“Once the investigation has been completed, the report with its recommendations will be presented to the branch secretary and national executive to determine if there’s probable cause that any staff or officials were involved in the placement or were aware that such device was present in the building before it was discovered,” Mr Cumberlidge wrote.
Mr Crumlin denied the union suspected any of its staff, saying that was why it had started the investigation. He refused to rule out corporate or government involvement in the bugging.
Sally McManus, the Australian Council of Trade Union’s secretary, has previously said many union leaders presume their communications are being intercepted by the government.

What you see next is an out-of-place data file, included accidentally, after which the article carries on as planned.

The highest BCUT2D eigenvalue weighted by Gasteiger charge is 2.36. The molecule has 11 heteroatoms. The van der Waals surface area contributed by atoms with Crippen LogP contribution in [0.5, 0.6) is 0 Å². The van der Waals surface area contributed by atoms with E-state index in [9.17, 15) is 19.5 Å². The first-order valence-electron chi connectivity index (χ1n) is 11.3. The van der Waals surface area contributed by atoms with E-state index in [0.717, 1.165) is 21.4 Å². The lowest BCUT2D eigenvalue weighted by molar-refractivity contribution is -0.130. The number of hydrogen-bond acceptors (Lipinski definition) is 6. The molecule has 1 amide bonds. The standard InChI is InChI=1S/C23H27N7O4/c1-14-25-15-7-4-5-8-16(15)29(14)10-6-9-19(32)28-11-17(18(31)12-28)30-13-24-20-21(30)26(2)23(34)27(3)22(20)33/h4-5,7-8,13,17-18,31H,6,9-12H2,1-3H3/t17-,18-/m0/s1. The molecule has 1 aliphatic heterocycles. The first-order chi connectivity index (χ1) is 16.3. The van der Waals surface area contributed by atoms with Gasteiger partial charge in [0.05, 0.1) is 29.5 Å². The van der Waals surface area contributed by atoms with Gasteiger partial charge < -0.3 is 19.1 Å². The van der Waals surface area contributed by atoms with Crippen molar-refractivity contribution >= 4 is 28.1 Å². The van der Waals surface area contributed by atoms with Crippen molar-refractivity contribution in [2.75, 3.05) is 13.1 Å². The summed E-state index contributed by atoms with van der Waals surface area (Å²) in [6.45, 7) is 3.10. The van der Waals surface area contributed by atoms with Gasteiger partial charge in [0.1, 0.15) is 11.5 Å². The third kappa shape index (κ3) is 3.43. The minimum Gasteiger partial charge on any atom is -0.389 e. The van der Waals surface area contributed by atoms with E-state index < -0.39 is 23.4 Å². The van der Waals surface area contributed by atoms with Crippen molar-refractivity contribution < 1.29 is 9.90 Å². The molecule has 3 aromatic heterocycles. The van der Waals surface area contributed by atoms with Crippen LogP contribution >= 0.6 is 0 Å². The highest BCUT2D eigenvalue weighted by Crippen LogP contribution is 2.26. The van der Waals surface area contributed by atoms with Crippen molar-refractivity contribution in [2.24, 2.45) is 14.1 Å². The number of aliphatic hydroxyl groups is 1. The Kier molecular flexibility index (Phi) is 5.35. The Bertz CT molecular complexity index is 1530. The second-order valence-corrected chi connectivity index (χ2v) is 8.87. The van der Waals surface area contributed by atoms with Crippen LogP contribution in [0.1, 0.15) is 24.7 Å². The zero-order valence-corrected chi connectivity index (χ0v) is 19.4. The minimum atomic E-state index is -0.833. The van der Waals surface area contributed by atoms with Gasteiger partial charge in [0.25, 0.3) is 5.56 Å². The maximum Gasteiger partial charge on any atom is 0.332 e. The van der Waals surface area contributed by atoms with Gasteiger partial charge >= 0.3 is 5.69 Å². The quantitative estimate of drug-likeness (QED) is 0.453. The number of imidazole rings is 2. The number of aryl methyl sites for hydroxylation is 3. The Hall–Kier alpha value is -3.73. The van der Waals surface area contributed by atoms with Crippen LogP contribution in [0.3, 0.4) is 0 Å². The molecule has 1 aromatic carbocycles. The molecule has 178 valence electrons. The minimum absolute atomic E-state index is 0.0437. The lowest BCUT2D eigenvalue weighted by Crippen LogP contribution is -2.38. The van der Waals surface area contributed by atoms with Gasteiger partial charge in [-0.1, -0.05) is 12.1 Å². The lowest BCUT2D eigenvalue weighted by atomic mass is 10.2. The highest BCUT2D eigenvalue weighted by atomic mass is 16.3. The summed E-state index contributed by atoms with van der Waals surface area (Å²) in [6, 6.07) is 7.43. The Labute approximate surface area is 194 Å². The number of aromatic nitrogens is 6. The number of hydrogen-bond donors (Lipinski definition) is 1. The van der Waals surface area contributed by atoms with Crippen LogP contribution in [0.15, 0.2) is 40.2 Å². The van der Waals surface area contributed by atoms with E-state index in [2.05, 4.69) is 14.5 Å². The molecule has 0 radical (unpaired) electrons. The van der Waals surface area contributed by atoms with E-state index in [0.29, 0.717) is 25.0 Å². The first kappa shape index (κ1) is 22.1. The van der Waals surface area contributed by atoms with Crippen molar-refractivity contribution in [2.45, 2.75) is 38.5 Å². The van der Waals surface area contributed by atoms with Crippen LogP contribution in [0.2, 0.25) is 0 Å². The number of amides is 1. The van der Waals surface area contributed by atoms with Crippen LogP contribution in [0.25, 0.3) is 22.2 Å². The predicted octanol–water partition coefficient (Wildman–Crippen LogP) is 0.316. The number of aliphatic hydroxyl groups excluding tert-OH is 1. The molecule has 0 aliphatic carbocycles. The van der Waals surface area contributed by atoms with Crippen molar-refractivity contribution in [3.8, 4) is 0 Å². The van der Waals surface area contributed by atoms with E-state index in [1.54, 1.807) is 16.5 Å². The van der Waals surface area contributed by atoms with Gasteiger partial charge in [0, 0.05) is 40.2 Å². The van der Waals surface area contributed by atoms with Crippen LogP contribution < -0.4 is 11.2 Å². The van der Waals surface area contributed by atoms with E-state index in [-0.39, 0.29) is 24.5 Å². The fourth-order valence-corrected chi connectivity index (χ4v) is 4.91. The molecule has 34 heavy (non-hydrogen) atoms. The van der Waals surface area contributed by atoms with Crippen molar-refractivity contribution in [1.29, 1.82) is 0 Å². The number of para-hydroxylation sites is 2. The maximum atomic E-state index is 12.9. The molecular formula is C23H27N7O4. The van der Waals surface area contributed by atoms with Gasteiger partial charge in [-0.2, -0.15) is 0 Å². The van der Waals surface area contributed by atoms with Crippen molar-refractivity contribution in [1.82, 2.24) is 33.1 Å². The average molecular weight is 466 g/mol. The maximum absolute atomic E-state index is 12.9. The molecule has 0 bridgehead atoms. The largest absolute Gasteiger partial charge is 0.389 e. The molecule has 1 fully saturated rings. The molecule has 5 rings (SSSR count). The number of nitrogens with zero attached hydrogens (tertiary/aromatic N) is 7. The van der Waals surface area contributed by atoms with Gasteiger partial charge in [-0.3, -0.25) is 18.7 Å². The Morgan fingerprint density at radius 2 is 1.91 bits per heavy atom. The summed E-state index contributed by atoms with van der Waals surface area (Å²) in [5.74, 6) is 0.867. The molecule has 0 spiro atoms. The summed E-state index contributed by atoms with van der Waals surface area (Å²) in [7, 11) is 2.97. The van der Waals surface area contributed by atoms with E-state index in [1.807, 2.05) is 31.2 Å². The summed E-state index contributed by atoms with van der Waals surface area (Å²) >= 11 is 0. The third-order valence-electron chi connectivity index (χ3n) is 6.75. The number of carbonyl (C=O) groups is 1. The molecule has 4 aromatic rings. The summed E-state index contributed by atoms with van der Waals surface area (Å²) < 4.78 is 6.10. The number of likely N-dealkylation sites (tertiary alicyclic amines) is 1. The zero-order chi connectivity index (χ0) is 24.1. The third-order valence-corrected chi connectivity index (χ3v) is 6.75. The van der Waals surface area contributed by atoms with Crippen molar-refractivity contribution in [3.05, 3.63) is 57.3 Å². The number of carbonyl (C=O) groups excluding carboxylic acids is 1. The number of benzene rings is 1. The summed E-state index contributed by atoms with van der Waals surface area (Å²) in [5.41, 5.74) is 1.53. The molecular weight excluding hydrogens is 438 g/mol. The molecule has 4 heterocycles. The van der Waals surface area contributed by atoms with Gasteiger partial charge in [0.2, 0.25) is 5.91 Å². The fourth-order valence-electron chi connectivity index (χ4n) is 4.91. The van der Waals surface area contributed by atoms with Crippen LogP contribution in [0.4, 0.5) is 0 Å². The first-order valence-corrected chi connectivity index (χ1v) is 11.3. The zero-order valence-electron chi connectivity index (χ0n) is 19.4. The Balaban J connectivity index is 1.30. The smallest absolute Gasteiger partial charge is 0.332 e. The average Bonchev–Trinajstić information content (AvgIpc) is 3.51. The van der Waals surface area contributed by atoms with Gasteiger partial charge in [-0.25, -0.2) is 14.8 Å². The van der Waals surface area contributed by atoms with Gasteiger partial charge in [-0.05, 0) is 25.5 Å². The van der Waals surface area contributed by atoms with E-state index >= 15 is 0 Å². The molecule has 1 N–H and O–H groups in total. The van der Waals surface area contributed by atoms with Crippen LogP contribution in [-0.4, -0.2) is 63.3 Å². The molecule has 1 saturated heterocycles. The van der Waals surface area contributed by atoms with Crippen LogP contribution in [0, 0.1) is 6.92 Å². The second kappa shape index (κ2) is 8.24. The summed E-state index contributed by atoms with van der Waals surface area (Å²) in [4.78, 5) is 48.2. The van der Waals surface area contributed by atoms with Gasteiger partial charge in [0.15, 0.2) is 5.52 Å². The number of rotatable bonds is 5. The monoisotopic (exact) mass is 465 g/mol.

Barrister Travis O’Brien, named as the person conducting the Queensland union review by the Financial Review, said he could not talk about clients. “There’s nothing I can say,” said Mr O’Brien, a former union official with the CFMEU.
Security breaches have happened before in the union’s Queensland office. It installed security cameras after the office was vandalised and graffitied last year by “unknown persons”.
The militant union has a fractious relationship with authorities and a Queensland Police spokeswoman said the force could not disclose whether the bug had been reported without further information.
Christy Cain, the union’s national president and its Western Australia state secretary, said he had not heard anything about the listening device. “There’s no bugs over here,” he said.